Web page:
Up until last week, I was living my life in London, broke and unmotivated, when my boss suggested I move to Portugal. “Don’t tempt me with a plane ticket,” I said. He kept his end of the bargain and so did I. Now, I sit in the magical city of Porto.
I left London. I left the chaos of London. I left the disappointment of England. I left behind the love/hate relationship that I was in with the country, with the city. While I know that living there made my dreams come true, professionally, I feel as though I have failed.
I won’t lie – the OCD in me makes sure that I post on this blog at least once a month so that I can keep up my months in the archive list. I have missed one month, somewhere along the line, but I’m just pretending that didn’t happen.
It’s February! And after much uncertainty, I am still at my writing job in London and I am still absolutely thriving and loving it. It makes such a difference to your life when you love what you do.
Today was really something spectacular.
I’ve just come home from a holiday at my brothers place – not far from here, but a short plane ride away. It was a well-needed time off but along with any family gatherings, there’s of course irritations and annoyances. Either way, I can honestly say that I was taken care of for a solid ten days and I was very grateful for that.
I’m sure you’ve visited my blog thinking that it was going to be a bit of a laugh? How embarrassing! I have been complaining for about twenty-thousand consecutive years now. Re-reading some of my writing has been cringe-worthy to say the least. So then, let me sum up my life for the last seven months in England, using a different perspective – humour and light-hearted ridiculousness.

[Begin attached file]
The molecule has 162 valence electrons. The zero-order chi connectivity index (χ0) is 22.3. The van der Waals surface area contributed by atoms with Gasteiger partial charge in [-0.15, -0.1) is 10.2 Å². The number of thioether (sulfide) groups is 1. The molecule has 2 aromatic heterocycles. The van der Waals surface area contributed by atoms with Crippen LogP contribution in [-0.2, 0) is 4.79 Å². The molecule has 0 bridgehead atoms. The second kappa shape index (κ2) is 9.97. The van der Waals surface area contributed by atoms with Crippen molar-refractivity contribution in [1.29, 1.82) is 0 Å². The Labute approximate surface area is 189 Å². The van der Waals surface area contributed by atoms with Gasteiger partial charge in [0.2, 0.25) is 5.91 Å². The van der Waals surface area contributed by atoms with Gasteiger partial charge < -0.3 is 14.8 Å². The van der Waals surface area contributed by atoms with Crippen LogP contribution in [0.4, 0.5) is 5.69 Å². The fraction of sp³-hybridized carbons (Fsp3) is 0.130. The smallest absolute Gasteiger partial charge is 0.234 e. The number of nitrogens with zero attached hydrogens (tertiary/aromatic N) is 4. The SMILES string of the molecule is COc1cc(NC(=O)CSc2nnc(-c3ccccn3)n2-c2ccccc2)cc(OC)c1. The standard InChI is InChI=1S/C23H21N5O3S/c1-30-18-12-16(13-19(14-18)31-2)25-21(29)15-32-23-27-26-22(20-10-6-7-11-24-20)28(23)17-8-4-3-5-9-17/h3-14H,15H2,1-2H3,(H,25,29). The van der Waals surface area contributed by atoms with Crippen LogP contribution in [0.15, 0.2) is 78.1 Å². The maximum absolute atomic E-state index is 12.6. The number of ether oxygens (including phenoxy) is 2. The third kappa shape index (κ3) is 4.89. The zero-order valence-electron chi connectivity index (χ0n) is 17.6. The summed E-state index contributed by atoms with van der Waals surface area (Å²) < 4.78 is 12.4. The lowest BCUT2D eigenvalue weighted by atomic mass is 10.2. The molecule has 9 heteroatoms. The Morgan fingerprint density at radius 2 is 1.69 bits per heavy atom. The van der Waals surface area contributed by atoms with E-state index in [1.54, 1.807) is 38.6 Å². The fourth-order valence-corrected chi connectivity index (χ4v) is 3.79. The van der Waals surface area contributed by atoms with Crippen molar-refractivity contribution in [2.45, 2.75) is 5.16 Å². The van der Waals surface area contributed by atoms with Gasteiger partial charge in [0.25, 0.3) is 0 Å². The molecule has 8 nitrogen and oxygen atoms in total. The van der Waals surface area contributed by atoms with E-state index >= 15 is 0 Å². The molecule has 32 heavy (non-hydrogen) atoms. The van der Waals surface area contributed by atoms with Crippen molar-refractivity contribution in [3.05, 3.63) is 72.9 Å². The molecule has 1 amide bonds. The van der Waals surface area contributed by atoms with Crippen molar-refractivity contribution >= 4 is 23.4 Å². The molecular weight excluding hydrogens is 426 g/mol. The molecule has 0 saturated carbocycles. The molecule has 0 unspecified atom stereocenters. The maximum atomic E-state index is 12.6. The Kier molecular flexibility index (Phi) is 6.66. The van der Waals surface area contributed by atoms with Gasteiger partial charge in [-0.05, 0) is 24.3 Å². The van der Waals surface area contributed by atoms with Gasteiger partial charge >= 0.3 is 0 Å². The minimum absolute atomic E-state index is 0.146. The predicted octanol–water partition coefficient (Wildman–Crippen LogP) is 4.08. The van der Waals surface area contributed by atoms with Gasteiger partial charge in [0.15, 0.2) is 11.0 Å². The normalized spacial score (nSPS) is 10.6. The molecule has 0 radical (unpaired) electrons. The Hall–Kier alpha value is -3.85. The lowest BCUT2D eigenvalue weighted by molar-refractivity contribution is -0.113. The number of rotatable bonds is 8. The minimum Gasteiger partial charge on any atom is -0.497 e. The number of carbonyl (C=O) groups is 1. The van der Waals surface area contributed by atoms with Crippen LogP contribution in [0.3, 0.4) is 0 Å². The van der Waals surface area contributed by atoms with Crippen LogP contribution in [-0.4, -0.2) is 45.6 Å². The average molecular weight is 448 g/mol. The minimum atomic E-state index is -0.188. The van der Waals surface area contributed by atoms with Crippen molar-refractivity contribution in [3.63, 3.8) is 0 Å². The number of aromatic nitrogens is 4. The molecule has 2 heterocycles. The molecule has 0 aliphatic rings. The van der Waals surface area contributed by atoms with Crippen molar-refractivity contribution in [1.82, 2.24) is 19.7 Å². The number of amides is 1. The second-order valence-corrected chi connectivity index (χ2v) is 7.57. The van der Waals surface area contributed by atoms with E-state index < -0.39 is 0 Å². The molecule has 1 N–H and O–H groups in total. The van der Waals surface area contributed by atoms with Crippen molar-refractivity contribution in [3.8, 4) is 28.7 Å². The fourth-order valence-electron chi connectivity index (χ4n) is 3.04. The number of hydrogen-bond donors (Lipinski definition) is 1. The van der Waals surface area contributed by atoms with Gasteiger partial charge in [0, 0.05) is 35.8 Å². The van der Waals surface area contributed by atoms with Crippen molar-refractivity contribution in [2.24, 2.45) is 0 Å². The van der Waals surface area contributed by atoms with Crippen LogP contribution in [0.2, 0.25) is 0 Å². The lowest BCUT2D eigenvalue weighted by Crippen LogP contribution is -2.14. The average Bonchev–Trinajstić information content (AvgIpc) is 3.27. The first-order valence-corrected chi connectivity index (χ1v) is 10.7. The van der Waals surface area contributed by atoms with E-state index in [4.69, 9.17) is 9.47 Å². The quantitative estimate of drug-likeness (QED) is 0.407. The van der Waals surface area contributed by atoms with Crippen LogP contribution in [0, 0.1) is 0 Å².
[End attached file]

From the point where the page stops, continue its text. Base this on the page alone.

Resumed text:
I don’t know where I’ll be in two months or two years. This place has chewed me up and spat me out on many occasions but I’ve turned around and fought back “Fuck you!” Look at me, I’ve made it. Little old me.
After almost three weeks, I am finally in a place that I can call ‘home’ … until July 6th.
I moved to England on June, 1st and it’s been one hell of a rollercoaster. It’s the hardest career/life move that I have ever had to do. Some might argue how that could possibly be – in Korea, everything is handed to you. Yes, you don’t understand the language or the culture but you arrive there with a job and an apartment (that your school pays for) and you earn a cushy salary.